Returning to Figure 1 therefore, it is assumed that each terminal in the network includes a common software support module. These software support modules do not 9 A have to be identical in every terminal, but rather they must all be compatJble in that each one can send or receive data in the same format. Thus for example the bit maps may be transmitted in the form appropriate to display at a terminal running the OS/2 operating system, but the software module at a terminal running a different operating system (eg UNIX) must be able to convert into a format appropriate for that terminal. Furthermore, each terminal must include the software to support the negotiation and selection of a format. In general this level of software compatibility is relatively easy to arrange compared to ensuring uniformity of hardware, since it is much simpler for users to install new software at their terminal then it is for them to replace existing hardware.

In addition to the common software support module, nodes A and 13 in Figure 1 contain the hardware support modules appropriate to card 1, node C contains the hardware support modules appropriate to card 2, whilst node D contains no hardware support modules. It can be seen that only for communications between A and B can the video signal be sent in the hardware compressed format: for all other combinations, it is necessary to use the software only format.

Computer workstations without any video adapter cards or other specific hardware also have the ability to participate in a video conference. Thus terminal D is unable to generate its own video signal, but can transmit instead a stationary bit map (ic its software module simply reads in a bit map which it. then passes to the application for transmission). Nevertheless, the display software support module of terminal D is able to receive data in soft-ware-process able form, So that it can use standard hardware and operating system routines to display the video signal. Similarly, if terminal B did not have a camera, then although it would be able to display incoming video signals in the hardware format specific to card 1, it would not be able to capture its own video signal, and so would have to utilise the software support module to transmit its own bit map.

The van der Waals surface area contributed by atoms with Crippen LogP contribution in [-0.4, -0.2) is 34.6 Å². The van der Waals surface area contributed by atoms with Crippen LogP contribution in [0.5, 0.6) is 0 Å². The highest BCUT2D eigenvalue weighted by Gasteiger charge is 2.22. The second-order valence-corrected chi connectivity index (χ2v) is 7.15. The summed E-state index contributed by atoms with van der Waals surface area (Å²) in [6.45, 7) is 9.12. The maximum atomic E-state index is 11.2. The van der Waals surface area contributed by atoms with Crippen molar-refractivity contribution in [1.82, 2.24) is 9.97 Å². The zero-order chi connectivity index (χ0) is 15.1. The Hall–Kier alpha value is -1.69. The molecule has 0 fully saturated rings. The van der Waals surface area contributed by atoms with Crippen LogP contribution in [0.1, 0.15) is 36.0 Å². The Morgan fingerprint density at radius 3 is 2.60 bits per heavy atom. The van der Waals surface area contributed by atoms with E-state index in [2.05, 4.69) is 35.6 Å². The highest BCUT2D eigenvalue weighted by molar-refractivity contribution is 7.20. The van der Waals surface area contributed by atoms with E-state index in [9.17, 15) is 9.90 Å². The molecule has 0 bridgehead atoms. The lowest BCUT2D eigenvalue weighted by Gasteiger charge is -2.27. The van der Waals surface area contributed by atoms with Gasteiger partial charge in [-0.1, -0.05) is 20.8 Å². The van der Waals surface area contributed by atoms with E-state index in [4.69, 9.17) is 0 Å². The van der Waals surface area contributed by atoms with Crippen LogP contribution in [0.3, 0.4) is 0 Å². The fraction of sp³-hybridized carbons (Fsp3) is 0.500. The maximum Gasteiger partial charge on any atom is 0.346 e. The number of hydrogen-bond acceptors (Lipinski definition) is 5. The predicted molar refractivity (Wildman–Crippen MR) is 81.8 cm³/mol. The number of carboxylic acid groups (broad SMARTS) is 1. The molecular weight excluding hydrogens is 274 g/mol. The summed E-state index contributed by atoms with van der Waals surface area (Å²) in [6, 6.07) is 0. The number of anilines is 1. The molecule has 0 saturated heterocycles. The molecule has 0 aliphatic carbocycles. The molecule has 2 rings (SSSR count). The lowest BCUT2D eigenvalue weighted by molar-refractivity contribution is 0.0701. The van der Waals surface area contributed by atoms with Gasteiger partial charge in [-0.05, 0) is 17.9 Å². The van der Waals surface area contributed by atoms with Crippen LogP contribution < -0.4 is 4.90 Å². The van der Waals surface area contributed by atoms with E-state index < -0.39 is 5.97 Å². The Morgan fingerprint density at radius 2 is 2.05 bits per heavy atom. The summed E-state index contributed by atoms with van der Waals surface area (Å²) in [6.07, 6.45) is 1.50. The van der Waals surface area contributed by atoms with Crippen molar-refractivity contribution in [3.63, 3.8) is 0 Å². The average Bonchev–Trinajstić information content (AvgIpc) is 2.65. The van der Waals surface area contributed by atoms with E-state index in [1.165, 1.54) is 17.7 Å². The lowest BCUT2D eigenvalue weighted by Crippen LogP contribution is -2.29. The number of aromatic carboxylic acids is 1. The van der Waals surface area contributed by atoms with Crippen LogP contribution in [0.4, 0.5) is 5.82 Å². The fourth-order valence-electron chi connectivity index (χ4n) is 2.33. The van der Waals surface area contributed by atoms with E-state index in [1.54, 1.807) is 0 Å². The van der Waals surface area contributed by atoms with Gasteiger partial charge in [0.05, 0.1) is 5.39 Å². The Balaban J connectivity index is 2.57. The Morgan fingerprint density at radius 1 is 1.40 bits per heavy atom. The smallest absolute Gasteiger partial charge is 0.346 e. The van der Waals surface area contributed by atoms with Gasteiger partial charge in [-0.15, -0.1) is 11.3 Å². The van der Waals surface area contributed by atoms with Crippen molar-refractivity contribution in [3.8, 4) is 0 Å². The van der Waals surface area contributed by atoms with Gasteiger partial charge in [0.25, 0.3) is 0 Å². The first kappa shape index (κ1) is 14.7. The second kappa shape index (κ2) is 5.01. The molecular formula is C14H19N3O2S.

In the network of Figure 1, a terminal is likely to he simultaneously communicating with more than one other terminal in the network.. For example, terminal B could be receiving video signals from both terminals A and C at the same time (in different formats). It is clearly necessary therefore for the sender of each incoming video signal to be identifiable at B, so that B can forward the incoming signal to the support module selected for that sender. This is handled bythe normal data communications process for sending messages between nodes.

1

Claims (9)

Claims
1. A computer workstation including means for generating a video signal, means for transmitting the video signal over a network to one or more 9ther computer workstations, and further including:
a first video subsystem comprising means for processing the generated video signal into a first predetermined compressed format and for passing it. to the video transmission means; a s . econd video subsystem comprising means for processing the generated video signal into a second predetermined format and for passing it to the video transmission means; and means for selecting whether to transmit a video signal in the first or second predetermined format to any particular node in the network.
2. A computer workstation including means for receiving an iric,.)rriing_ video signal from a network, means for displaying the video signal, and further including:
a first video subsystem comprising means for processing a video signal received in a first predetermined compressed format and for passing it to the video display means; a second video subsystem comprising means for processing a video signal received in a second predetermined format and for passing it to the video display means; and wherein the receiving means includes means for formarding the incoming video signal to the first or second video systeni.
12
3. The computer workstation of claim 2, wherein said second predetermined format comprises representing the video signal as a series of bit maps.
4. The computer workstation of claim 3, wherein the second Adco subsystem includes means for calling operating system routines to pass the bit maps to the video display means.
5. The computer workstation of claim 3 or 4, wherein the first video subsystem includes a video adapter card.
6. A computer workstation as claimed in any preceding claim, wherein the video transmission means or video receiving means is unaware whether said video signal is in the first or second predetermined format.
7. A method for displaying a video signal received from a network at a computer workstation including video display means comprising: